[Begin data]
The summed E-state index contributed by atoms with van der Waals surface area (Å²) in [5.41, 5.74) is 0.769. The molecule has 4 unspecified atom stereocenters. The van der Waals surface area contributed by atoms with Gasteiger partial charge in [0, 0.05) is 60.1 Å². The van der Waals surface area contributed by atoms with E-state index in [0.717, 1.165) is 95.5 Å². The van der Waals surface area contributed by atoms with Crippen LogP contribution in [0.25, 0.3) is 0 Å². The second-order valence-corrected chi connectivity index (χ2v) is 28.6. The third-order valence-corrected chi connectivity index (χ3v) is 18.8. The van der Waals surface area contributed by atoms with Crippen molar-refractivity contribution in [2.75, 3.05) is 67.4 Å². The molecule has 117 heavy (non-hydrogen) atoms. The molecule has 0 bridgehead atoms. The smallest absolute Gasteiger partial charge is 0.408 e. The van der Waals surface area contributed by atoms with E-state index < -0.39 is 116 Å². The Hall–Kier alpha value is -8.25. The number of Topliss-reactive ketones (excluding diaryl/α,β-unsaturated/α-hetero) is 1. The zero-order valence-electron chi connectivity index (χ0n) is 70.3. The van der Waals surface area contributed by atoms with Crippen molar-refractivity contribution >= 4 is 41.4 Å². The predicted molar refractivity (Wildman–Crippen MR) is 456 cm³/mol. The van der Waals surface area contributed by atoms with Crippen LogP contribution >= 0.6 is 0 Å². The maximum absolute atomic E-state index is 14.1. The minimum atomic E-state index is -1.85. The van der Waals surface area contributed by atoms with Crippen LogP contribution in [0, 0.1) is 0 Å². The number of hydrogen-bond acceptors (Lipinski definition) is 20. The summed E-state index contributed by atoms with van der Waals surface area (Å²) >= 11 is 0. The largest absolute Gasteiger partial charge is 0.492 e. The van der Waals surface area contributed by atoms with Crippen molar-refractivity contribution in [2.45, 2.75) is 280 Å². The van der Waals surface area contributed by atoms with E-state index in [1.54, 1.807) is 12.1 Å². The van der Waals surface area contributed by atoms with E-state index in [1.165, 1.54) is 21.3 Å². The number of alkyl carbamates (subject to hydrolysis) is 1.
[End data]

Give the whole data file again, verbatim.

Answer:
The summed E-state index contributed by atoms with van der Waals surface area (Å²) in [5.41, 5.74) is 0.769. The molecule has 4 unspecified atom stereocenters. The van der Waals surface area contributed by atoms with Gasteiger partial charge in [0, 0.05) is 60.1 Å². The van der Waals surface area contributed by atoms with E-state index in [0.717, 1.165) is 95.5 Å². The van der Waals surface area contributed by atoms with Crippen LogP contribution in [0.25, 0.3) is 0 Å². The second-order valence-corrected chi connectivity index (χ2v) is 28.6. The third-order valence-corrected chi connectivity index (χ3v) is 18.8. The van der Waals surface area contributed by atoms with Crippen molar-refractivity contribution in [2.75, 3.05) is 67.4 Å². The molecule has 117 heavy (non-hydrogen) atoms. The molecule has 0 bridgehead atoms. The smallest absolute Gasteiger partial charge is 0.408 e. The van der Waals surface area contributed by atoms with E-state index < -0.39 is 116 Å². The Hall–Kier alpha value is -8.25. The number of Topliss-reactive ketones (excluding diaryl/α,β-unsaturated/α-hetero) is 1. The zero-order valence-electron chi connectivity index (χ0n) is 70.3. The van der Waals surface area contributed by atoms with Crippen molar-refractivity contribution >= 4 is 41.4 Å². The predicted molar refractivity (Wildman–Crippen MR) is 456 cm³/mol. The van der Waals surface area contributed by atoms with Crippen LogP contribution >= 0.6 is 0 Å². The maximum absolute atomic E-state index is 14.1. The minimum atomic E-state index is -1.85. The van der Waals surface area contributed by atoms with Crippen LogP contribution in [0, 0.1) is 0 Å². The number of hydrogen-bond acceptors (Lipinski definition) is 20. The summed E-state index contributed by atoms with van der Waals surface area (Å²) >= 11 is 0. The largest absolute Gasteiger partial charge is 0.492 e. The van der Waals surface area contributed by atoms with Crippen molar-refractivity contribution in [2.45, 2.75) is 280 Å². The van der Waals surface area contributed by atoms with E-state index in [1.54, 1.807) is 12.1 Å². The van der Waals surface area contributed by atoms with E-state index in [1.165, 1.54) is 21.3 Å². The number of alkyl carbamates (subject to hydrolysis) is 1.